Amer ABOU-DAYA, Al Hiwar TV : The CMCA has given me a very beautiful experience. I met jury members from many different nationalities. The selection took a long time and was very hard, but at the same time it was enriching: different directors, different people, different ways of working, short and long films, films about the past, artistic films. My first criterion was always how much pleasure I had watching them. Even if the the images, the editing or the music were perfect, some films’ subject matter did not touch me.[vimeo width=”600″ height=”300″]http://vimeo.com/25759977[/vimeo]

Nathalie ABOU-ISAAC, CeReM (Centre Régional de la Méditerranée) : To be part of this pre-selection jury, viewing a quantity of documentary films over five days, is like opening a window on to other parts of the Mediterranean. We had the privilege of plunging into a reality which normally we never see. As usual with PriMed, each category offered enormous quality and rich subject-matter well analysed, films fed from archives made with commitment and originality. I particularly remember the great quality of the Memories category. The directors once again show their essential role in recording witnesses, the spoken word, discussions which shake the Mediterranean world.[vimeo width=”600″ height=”300″]http://vimeo.com/25808535[/vimeo]

Jacques BAYLE, France Télévisions :A week of intense concentration. Eight hours of screenings a day. Serious subjects, mad laughter, delightful surprises, sometimes tears. And at the end, a 16th PriMed which promises to be a great vintage. My favourites? I shall always remember the film about Abdelkrim, the great Moroccan leader, defeated by Franco and Pétain in the bloody Rif War, who had this prophetic warning: “I came too early!” In the same category, who knew anything about Giorgio Rosa? An Italian engineer who built a platform off the coast of Rimini and decided to create an independent territory complete with casino, flag and currency….Two examples where History, with a capital H, is made by the exploits of extraordinary individuals. Two examples among many of the richness of the documentaries screened this June in Marseille. But through all these stories, during dozens of hours of viewing, without doubt what marked me most were the faces of the Mediterranean women: some, in Libya, determined to fight, others, in the Lebanon, destitute, crushed but dignified, yet others shattered but triumphant after the martyrdom of a son in Gaza, or at the heart of the demonstrations in Tunisia and Egypt. Women, always women, who abrogate laws, overthrow taboos and who are never the last to topple the old dictatorships. At what if it were women who were the real stars of this 16th PriMed?[vimeo width=”600″ height=”300″]http://vimeo.com/25705764[/vimeo]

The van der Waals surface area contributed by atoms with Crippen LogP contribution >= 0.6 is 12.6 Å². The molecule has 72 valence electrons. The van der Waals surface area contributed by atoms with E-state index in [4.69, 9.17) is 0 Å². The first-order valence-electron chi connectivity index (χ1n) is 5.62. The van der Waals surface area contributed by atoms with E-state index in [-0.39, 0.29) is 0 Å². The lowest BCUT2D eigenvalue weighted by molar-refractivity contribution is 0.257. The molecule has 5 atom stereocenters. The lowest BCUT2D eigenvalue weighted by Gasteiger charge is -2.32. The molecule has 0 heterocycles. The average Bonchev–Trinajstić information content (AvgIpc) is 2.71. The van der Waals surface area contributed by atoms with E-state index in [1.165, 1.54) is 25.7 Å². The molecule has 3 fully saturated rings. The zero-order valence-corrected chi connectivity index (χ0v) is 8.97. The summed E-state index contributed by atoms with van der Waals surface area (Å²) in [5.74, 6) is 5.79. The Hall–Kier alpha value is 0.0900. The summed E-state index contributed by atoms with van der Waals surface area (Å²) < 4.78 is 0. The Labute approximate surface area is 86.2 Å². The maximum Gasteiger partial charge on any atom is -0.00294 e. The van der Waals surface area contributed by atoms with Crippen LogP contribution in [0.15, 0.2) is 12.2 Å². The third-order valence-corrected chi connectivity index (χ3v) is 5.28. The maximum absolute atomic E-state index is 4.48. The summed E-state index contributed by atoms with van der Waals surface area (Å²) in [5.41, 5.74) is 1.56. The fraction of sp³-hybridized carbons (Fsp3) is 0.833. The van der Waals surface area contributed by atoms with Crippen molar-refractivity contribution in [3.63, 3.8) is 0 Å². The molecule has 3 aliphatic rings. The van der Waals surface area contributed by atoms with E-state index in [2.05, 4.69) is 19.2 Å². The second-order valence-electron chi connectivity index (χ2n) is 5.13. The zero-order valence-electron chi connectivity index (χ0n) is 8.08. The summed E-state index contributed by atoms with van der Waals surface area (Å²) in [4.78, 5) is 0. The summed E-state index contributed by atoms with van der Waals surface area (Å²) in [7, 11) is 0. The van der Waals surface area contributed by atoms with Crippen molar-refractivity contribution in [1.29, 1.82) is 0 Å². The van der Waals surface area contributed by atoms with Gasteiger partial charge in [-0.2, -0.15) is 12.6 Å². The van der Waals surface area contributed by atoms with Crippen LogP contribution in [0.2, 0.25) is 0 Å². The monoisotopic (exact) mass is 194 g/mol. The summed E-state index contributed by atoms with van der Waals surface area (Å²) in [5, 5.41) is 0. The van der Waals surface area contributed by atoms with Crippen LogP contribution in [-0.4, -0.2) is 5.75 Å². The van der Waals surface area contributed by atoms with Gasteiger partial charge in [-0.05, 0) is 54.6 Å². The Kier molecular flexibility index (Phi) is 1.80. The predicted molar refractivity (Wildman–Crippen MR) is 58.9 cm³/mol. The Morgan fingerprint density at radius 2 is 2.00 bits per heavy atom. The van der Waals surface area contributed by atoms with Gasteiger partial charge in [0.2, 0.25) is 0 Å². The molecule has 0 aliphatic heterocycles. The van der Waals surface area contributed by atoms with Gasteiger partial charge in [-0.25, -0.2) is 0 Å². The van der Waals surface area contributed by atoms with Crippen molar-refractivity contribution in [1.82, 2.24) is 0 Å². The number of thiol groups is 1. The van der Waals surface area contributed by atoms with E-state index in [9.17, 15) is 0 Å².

Nadia BENDJILALI, journalist at JMed (www.lejmed.fr) :The PriMed I have just experienced as a jury member is a magnificent voyage around the Mediterranean, experiencing its reality and its challenges. A Mediterranean revealed by a selection of documentaries and current affairs films with varied subject-matter and great quality, films which show this zone of intersections and interferences with sensitivity and clearsightedness. An area which is a fascinating theatre of diversity and richness, but also a Euro-Mediterranean challenge, scarred by burning issues such as migrants moving north from the south, occupied territories, wars, and then questions about the place of freedom or how to live together. Many images, sounds, of women and men, of the past, the present which nourished me and allowed me to pursue my own exploration of the Mediterranean. And this with a pre-selection jury and CMCA team all part of this Mediterranean spirit, a generosity which brings people together while respecting their differences. Thank you to the directors who gave us deeper insight into this Mediterranean both singular and plural.[vimeo width=”600″ height=”300″]http://vimeo.com/25771360[/vimeo]